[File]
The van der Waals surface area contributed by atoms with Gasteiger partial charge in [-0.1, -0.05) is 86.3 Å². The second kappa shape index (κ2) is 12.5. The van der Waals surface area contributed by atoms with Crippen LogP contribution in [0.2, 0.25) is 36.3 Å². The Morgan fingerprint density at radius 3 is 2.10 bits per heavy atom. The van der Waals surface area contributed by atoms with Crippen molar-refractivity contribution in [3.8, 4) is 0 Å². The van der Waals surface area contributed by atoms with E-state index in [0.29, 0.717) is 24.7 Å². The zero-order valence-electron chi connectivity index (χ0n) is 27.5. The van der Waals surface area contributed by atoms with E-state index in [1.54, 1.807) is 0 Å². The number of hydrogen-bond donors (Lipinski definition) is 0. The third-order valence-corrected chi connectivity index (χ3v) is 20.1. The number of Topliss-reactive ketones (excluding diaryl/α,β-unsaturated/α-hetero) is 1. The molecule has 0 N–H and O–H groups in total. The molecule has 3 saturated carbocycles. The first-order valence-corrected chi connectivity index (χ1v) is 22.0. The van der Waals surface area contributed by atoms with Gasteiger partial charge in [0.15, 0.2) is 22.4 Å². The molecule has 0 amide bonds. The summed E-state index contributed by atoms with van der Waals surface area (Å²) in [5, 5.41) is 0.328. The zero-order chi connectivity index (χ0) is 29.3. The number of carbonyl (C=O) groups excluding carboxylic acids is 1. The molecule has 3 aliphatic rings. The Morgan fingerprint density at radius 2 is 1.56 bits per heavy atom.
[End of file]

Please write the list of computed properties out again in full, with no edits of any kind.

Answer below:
The van der Waals surface area contributed by atoms with Gasteiger partial charge in [-0.1, -0.05) is 86.3 Å². The second kappa shape index (κ2) is 12.5. The van der Waals surface area contributed by atoms with Crippen LogP contribution in [0.2, 0.25) is 36.3 Å². The Morgan fingerprint density at radius 3 is 2.10 bits per heavy atom. The van der Waals surface area contributed by atoms with Crippen molar-refractivity contribution in [3.8, 4) is 0 Å². The van der Waals surface area contributed by atoms with E-state index in [0.29, 0.717) is 24.7 Å². The zero-order valence-electron chi connectivity index (χ0n) is 27.5. The van der Waals surface area contributed by atoms with E-state index in [1.54, 1.807) is 0 Å². The number of hydrogen-bond donors (Lipinski definition) is 0. The third-order valence-corrected chi connectivity index (χ3v) is 20.1. The number of Topliss-reactive ketones (excluding diaryl/α,β-unsaturated/α-hetero) is 1. The molecule has 0 N–H and O–H groups in total. The molecule has 3 saturated carbocycles. The first-order valence-corrected chi connectivity index (χ1v) is 22.0. The van der Waals surface area contributed by atoms with Gasteiger partial charge in [0.15, 0.2) is 22.4 Å². The molecule has 0 amide bonds. The summed E-state index contributed by atoms with van der Waals surface area (Å²) in [5, 5.41) is 0.328. The zero-order chi connectivity index (χ0) is 29.3. The number of carbonyl (C=O) groups excluding carboxylic acids is 1. The molecule has 3 aliphatic rings. The Morgan fingerprint density at radius 2 is 1.56 bits per heavy atom.